“Narrating the dispossession of an early modern community”

Mennonites experienced dispossession throughout the early modern period, including a late, violent, and dramatic expropriation in 1694. The noble von Bylandt family had favored the Mennonite community in the city of Rheydt, which lay within the duchy of Jülich and was ultimately ruled over by the Elector Johann Wilhelm of the Palatinate. The situation became tenuous, however, after a fire destroyed approximately fifty houses within the city in May 1694. The Mennonite community, relatively rich and stable due to their success in the local textile industry, was accused of starting the blaze. In 1705 Johan Scheiffart, an official involved in the dispossession, was “asked if he knew that this Sect had the teaching to make secret blazes [heimliche Feuersbrünste], in such a way that it would burn the goods of their neighbors?” He was forced to concede that this had been reported to him by others in Rheydt, but could not recall why.1

The expelled Mennonites of Rheydt narrated their own story more clearly. An extraordinary document, known as the Instrumentum Publicum, was presented to a notary on the evening of February 9, 1696, in the house of Peter Janssen within the city of Krefeld.2The Mennonites had prepared the document themselves and then presented it to the imperial notary public, Herman Marthens, and some “Gentleman witnesses.”3 These men confirmed and attested to the contents of the document, a species facti that allowed Mennonites to tell their side of the story. The document covered events between July 16, 1694, and August 28, 1694, and the Mennonites began by asserting their absolute innocence and civil obedience within the city of Rheydt. Their own coexistence within Rheydt had been exemplary, which they supported with descriptive words of obedience (“peace,” “tranquility”) and evidence of their consistent payment of taxes and fees.4

According to the Instrumentum Publicum, the violence of the Elector’s commissioners broke both this peace and their longstanding economic settlement. Those explicitly in the service of Elector Johann Wilhelm were Baron van Bongart of Paffendorf, Doctor Heyden and Doctor Scheiffart; others, however, such as “Captain of Horse, Mr. Wedding” and Paulus Katz of Jüchen lent their aid to the violent dispossession despite the fact that they were not electoral agents. These leaders arrived in Rheydt with “large number of armed peasants,” clearly ready for a fight.5 The unnamed peasants interrogated the inhabitants of Rheydt about the Mennonites and where they lived. They pounded and broke down doors, and even struck a Mennonite man with a pistol: he was “so severely wounded that blood streamed over his clothing.”6 The peasants dragged Mennonite men, women and children together and left them to be “guarded” by the Commissioners’ forces, with the exception of a few nursing infants allowed to remain with servants or neighbors. While this group of Mennonites huddled together, four peasants from within Rheydt tried to shake them down for any valuables on their person or in their pockets.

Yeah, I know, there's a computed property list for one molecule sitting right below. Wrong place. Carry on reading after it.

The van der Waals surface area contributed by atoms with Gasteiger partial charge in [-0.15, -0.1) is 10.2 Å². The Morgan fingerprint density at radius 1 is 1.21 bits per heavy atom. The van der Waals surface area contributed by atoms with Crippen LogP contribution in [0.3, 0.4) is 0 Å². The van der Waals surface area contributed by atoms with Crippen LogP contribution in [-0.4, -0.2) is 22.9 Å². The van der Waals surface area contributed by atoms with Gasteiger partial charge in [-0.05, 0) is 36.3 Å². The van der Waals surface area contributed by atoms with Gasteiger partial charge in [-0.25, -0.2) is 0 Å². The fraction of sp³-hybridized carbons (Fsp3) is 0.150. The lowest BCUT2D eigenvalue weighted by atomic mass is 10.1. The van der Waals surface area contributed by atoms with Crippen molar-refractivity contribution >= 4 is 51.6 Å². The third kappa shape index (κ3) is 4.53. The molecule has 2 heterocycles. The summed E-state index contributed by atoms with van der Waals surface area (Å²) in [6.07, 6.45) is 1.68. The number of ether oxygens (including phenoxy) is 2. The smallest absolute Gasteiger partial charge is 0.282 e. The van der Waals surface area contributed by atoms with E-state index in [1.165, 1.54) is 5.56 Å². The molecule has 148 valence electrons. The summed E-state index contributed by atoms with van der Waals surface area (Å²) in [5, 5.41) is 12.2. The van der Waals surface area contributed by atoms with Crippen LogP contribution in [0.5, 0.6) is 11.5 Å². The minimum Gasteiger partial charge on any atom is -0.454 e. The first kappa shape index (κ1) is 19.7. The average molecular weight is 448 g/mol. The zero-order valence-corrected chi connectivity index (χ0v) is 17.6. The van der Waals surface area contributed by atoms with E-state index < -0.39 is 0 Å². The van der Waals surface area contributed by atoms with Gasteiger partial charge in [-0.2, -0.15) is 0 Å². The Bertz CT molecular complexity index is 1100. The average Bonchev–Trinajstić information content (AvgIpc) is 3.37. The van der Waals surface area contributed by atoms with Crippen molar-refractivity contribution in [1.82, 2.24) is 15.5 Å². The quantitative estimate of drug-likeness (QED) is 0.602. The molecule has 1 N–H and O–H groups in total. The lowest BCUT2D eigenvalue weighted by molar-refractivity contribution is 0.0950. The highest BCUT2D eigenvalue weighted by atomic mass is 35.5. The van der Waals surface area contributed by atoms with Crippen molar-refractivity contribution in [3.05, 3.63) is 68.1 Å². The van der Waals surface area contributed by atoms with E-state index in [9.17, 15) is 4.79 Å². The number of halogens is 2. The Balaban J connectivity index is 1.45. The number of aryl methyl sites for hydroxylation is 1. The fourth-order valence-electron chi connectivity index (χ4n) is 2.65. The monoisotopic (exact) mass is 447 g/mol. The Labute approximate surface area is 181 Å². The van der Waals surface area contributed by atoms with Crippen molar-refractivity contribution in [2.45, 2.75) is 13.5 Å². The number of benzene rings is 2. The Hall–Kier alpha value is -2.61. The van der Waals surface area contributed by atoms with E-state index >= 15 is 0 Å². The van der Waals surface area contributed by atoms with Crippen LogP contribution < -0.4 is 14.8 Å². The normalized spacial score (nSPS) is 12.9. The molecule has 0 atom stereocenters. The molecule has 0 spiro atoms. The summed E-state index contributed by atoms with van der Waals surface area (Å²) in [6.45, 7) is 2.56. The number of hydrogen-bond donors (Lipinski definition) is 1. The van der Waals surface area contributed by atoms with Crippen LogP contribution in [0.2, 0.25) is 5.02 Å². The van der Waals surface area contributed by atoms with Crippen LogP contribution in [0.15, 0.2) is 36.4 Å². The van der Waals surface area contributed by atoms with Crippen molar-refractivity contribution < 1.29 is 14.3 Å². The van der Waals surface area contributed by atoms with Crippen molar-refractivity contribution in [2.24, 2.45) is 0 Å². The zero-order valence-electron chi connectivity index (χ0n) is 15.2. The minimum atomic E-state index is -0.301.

Lord Doctor Scheiffart then interrogated prominent members of the community, and focused specifically on any “money or bonds” that they may have owned.7 This line of questioning went on all afternoon and into the evening, while, simultaneously, the rest of the Commissioners dealt with the issue of Rheydt Castle. Baron von Bylandt was absent but the “fortress” appeared impassable, as it was “fortified with ramparts and moats and the gates of which remained closed.”8 The commissioners convinced Herr Gangelt to appear before them, and then compelled him to lower the bridge and allow the Elector’s forces access to the area inside – access to those Mennonite homes that had been particularly protected by von Bylandt’s favor. After this chaotic day of invasion and interrogation, the commissioners split the community into two main groups. About thirty of those within the city who had been interrogated, and who had their valuables pillaged by the Commissioners and their followers, were put in restraints and marched from Rheydt to Jüchen, a distance of about ten kilometers.9 Of those within the castle compound, many of the men appear to have escaped during the delay; the women and children left were threatened by peasants and commissioners for another week or so, at which point thirteen or fourteen of them were chosen to be marched and held in Jüchen along with the others.10